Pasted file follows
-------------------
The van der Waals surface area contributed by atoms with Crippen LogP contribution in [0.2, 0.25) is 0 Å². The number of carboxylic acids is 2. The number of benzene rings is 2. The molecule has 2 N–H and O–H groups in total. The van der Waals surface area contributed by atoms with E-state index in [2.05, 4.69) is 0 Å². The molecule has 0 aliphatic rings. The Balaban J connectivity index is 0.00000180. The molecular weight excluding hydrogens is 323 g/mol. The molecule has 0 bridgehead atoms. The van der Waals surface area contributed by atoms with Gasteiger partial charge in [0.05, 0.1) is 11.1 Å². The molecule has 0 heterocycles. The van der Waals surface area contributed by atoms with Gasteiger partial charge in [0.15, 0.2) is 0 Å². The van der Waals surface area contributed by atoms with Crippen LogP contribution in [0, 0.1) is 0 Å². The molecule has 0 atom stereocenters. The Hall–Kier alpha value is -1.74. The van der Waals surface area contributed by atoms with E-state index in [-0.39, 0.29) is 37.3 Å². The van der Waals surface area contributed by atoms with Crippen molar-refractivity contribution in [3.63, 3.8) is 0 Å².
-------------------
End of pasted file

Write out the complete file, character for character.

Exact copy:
The van der Waals surface area contributed by atoms with Crippen LogP contribution in [0.2, 0.25) is 0 Å². The number of carboxylic acids is 2. The number of benzene rings is 2. The molecule has 2 N–H and O–H groups in total. The van der Waals surface area contributed by atoms with E-state index in [2.05, 4.69) is 0 Å². The molecule has 0 aliphatic rings. The Balaban J connectivity index is 0.00000180. The molecular weight excluding hydrogens is 323 g/mol. The molecule has 0 bridgehead atoms. The van der Waals surface area contributed by atoms with Gasteiger partial charge in [0.05, 0.1) is 11.1 Å². The molecule has 0 heterocycles. The van der Waals surface area contributed by atoms with Gasteiger partial charge in [0.15, 0.2) is 0 Å². The van der Waals surface area contributed by atoms with Crippen LogP contribution in [0, 0.1) is 0 Å². The molecule has 0 atom stereocenters. The Hall–Kier alpha value is -1.74. The van der Waals surface area contributed by atoms with E-state index in [-0.39, 0.29) is 37.3 Å². The van der Waals surface area contributed by atoms with Crippen molar-refractivity contribution in [3.63, 3.8) is 0 Å².